Cases of children accidentally ingesting pot on rise, study says
As legalized marijuana appears in an increasing number of American homes, so too does evidence of a dark side: accidental ingestion of pot and pot-infused food by young children.
The results can be frightening to such children, who often suffer anxiety attacks when they start to feel unexpected symptoms of being high: hallucinations, dizziness, altered perception and impaired thinking.
And the trend should prompt equal concern among adult caregivers and public health authorities, since ingestion of highly potent marijuana by young children can suppress respiration and even induce coma, according to a study published online this week in JAMA Pediatrics.
“You talk to people about the secondary consequences of marijuana legalization and they say, ‘Oh, I never thought of that,’” said Dr. Jeffrey Galinkin, a professor of anesthesiology and pediatrics at the University of Colorado-Denver, who was not involved in the study. “This is a public health disaster that’s just waiting to happen.”
The JAMA Pediatrics study was conducted by researchers from the Rocky Mountain Poison and Drug Center and Children’s Hospital in Denver. Team members tallied visits to the center’s emergency department for accidental marijuana ingestion between Oct. 1, 2009 and Dec. 31, 2011 — a period during which there was a sharp increase in medical marijuana cards issued to Coloradans, as the U.S. Justice Department relaxed its policy of enforcing federal laws against marijuana in states that allowed its use.
Doctors confirmed that 14 children 12 years old or younger had accidentally eaten pot. In nearly five years leading up to the study, the same emergency department had seen not a single lab-confirmed case of marijuana ingestion by young children.
The children affected ranged from 8 months to 12 years old. Though one child was discharged from the emergency department without delay and five were released after observation, eight were admitted to the hospital — two, to pediatric intensive care.
Eight of the children ingested marijuana when they ate food products — cakes, brownies, candies, drinks and other treats — made with the drug. And seven of the food-based cases involved medical marijuana, which packs an intense dose of marijuana’s active ingredient — tetrahydrocannabinol, or THC.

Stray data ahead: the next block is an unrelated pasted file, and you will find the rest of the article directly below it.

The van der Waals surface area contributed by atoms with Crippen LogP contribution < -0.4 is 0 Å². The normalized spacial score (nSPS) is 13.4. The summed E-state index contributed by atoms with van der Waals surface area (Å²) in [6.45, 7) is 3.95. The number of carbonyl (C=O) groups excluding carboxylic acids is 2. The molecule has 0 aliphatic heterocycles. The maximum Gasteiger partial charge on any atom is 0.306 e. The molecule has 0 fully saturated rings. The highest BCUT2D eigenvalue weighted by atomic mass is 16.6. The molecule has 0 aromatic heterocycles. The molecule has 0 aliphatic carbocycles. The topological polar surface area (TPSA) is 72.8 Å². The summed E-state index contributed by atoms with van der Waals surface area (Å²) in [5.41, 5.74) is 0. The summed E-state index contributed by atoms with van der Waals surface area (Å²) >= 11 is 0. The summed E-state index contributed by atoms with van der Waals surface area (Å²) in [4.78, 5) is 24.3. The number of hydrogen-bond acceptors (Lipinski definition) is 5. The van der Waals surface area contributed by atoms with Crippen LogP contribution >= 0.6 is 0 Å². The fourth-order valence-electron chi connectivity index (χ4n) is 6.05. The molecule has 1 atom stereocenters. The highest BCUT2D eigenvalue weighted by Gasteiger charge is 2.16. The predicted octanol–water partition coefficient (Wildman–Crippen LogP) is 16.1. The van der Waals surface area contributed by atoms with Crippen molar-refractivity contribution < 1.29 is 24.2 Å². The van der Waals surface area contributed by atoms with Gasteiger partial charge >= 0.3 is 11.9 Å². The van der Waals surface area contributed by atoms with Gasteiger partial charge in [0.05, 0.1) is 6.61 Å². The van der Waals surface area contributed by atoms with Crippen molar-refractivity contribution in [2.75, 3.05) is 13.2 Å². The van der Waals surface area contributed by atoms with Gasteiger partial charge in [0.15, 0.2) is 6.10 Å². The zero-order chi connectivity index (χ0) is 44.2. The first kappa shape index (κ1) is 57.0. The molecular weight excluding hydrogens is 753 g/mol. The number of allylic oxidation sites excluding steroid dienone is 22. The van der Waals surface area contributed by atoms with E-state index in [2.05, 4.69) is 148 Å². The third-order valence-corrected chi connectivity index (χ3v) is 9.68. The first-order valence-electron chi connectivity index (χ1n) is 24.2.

Despite the recent legalization of pot for recreational purposes in two states — Colorado and Washington — and legalization of medical marijuana in a growing number of states, there are no requirements on states’ books that marijuana products be dispensed in child-proof containers, nor that packaging bear warnings about the products’ effects if accidentally ingested by children.
In an accompanying editorial, Drs. William Hurley and Suzan Mazor, who were not involved in the primary study, called for stepped-up tracking of accidental marijuana ingestion and suggested that dispensaries and retail establishments selling marijuana and marijuana-infused food products warn customers about the dangers to children.
Establishments could consider using child-proof containers as well, wrote Hurley, a physician with the Washington Poison Center, and Mazor, an emergency department pediatrician at Seattle Children’s Hospital.
Galinkin said that accidental ingestion was only one of many medical effects that were not thought through as medical marijuana use has expanded.
Standards defining impairment for drivers under the influence of marijuana have not been set, he said, and the safety of prescribing opioid painkillers to patients who smoke marijuana for pain is not well understood.
For adolescents at risk of developing schizophrenia, Galinkin cited strong evidence that early marijuana use accelerates the age of the first symptoms of psychosis.
In a state with a weak mental health infrastructure, surging marijuana use among teens could be catastrophic, he said.
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